All Hallow’s Eve marked just one nerve-racking night full of flashing lights and ear-piercing screams at UF.
At 7:30 p.m., animatronic jack-in-boxes scared young students who flinched with fright as they pushed past the drapes of the Crimson Carnival.
Andrew Long, a 21-year-old UF architecture senior, is the production designer for Swamp Haunters. His decade-long love for Halloween would help bring the Swamp Haunters and the Crimson Carnival to life, becoming a founding member of the haunted-house team in Fall 2022.
When Long was as young as 10 years old, he was disillusioned by the discount-store tombstones decorating the front yards of neighborhood homes. To him, Halloween was worthy of higher-quality work.
“Yeah, I could do better,” he would say to himself as he approached doorsteps to collect candy from the homes he silently scorned.
With his family, Long constructed and staged an at-home haunt that meant more to them than just to scare. From 2017 to last Halloween, the Longs raised a total of about $30,000 for Homeless Empowerment Program, a charity in Clearwater providing social services to homeless and low-income families and veterans.
“Not only was I able to do something I enjoyed for Halloween,” Long said. “We raised awareness for the Homeless Empowerment Program.”
Beginning his freshman year at UF in Fall 2020, celebrating the spooky season was off the table, as the world went into isolation during the COVID-19 pandemic. But just about a year later, he was ready to bring Halloween back to campus when he joined the student organization, Gator Theme Park and Engineering Design (GTPED).
“‘It would be cool if we built a haunted house on campus and had a design team that was focused on creating a haunted house,’” he said remembering his first words to GTPED leaders.
Long started as a member of the Blue Sky design team at GTPED, a group responsible for miscellaneous projects, he said. His proposal in Fall 2021 about a haunted house would break barriers for the club, kickstarting its first full-scale haunt project.
“We had to keep things relatively conceptual,” he said. “Because we didn’t have a space for this and we didn’t have any money.”
Eventually receiving the $5,000 in funds from the UF department of mechanical and aerospace engineering, Long and the rest of his design team gave themselves the green light to officially begin the planning process in Fall 2022. By Spring, construction was underway and, the now Swamp Haunters, began building outside of a co-captain’s apartment.
“We spent every weekend of Spring semester, 9 [a.m.] to 5 [p.m.], outside of the apartment building the haunted house,” he said.
Long and the design crew began with just 3D models and construction documents, steadily developing active animatronic robots and crafting 60 4-feet-by-8-feet walls, which they would paint over with red and white stripes.
In April, the Swamp Haunters previewed the “Crimson Carnival” at the UF Band Practice Field in a three-day soft launch. The event witnessed a turnout of over 500 people and allowed the team to identify successes and areas for improvement.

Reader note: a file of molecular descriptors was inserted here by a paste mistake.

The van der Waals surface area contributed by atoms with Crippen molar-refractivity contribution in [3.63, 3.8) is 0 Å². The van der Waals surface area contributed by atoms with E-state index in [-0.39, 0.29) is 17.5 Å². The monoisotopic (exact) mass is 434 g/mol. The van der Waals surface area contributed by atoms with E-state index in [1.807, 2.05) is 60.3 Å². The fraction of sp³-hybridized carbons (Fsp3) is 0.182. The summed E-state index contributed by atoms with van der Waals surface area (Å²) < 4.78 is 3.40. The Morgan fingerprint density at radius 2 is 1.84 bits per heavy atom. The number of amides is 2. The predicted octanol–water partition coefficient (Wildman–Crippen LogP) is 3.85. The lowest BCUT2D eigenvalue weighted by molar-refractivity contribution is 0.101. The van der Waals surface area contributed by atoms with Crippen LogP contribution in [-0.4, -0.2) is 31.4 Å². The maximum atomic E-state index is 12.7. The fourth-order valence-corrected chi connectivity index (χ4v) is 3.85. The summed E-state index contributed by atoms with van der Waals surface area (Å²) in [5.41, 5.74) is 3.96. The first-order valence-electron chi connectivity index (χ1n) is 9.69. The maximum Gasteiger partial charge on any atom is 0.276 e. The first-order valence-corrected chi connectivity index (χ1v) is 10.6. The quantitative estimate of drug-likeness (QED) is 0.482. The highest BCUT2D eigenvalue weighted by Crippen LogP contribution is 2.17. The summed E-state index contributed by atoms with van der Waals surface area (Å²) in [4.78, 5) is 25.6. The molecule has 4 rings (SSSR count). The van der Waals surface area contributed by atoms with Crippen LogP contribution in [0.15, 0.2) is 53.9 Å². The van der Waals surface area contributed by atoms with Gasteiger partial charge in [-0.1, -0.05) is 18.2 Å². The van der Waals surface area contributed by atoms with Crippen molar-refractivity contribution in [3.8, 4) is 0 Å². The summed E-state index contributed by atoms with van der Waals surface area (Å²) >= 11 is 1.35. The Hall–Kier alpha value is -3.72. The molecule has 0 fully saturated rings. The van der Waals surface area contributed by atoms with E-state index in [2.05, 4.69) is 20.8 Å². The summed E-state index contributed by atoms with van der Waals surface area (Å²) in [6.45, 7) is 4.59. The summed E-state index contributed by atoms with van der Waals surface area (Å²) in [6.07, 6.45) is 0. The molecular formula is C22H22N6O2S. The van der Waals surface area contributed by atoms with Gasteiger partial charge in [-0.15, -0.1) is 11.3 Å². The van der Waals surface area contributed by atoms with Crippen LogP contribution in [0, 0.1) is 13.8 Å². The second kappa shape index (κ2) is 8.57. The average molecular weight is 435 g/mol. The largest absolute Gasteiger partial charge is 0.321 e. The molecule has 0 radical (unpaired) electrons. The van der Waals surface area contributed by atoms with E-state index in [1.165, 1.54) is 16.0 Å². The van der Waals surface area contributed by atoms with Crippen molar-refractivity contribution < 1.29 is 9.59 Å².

“That was the telltale sign that this was something we can continue to do,” Long said.
Friday, the haunted house officially welcomed guests in celebration of Hallo-week at the Flavet Field stage. The Crimson Carnival, as Long describes it, is “a carnival run by a league of vampires with its ring-leader being Count Dracula.” The attraction sports seven rooms, each with volunteer actors in full-face makeup hiding and jumping out of corners to scare all who pass by.
Long said the Swamp Haunters aimed to elevate the effect of horror with the addition of strobe lights and black light to some rooms. Upon reaching the finale, guests are greeted by a tall Count Dracula, dancing maniacally on a runway stage. They then escape the carnival by sprinting past the feasting grounds of white mannequins in black hoods who “suck the blood of all their victims,” Long said.
Ivan Saldarriaga, a 20-year-old UF digital arts and sciences junior and technical director of Swamp Haunters, is responsible for overseeing the smooth operation of the haunt and resolving any difficulties. Since joining the Crimson Carnival project, he led much of the research and planning into the special effects employed.
“I do not have a lot of haunt experience,” he said. “But once I find something I’m really passionate about, it just doesn’t end.”
Saldarriaga’s creative edge carried him through the one-year period between the beginning of planning to the Crimson Carnival’s grand opening at Flavet Field. Between April and the end of October, he said he and his teammates enhanced the haunt by changing locations, adding new set pieces and special projections.
Brandon Barker, a 20-year-old UF computer engineering junior, was part of the large crowd previewing the Crimson Carnival during its soft run in April. He returned to the haunt on Monday, joined by two friends.
“It is so much improved,” Barker said. “The atmosphere of fall and the night sky made it a lot cooler.”
Reminded of Halloween Horror Nights at Universal Orlando Resort, he said he intended to re-enter the haunted house at least “six or seven more times.”
Long, a leading participant in the project for nearly two years, showed satisfaction toward the work of his colleagues and the reception of the attendants.
“Every enclosure that you go into was handmade and built by UF students,” Long said. “It is revolutionary in the sense that (a haunted house) has not happened at UF at this scale.”
The Crimson Carnival will remain at Flavet Field until Tuesday, where the Swamp Haunters will solemnly strike down the set and begin planning its next Halloween haunt.
Contact Jared Teitel at email@example.com. Follow him on Twitter @jaredteitel.
Jared Teitel is a third-year journalism major, and this is his second semester as an Avenue reporter. In his free time, he enjoys running, shopping, and drinking coffee.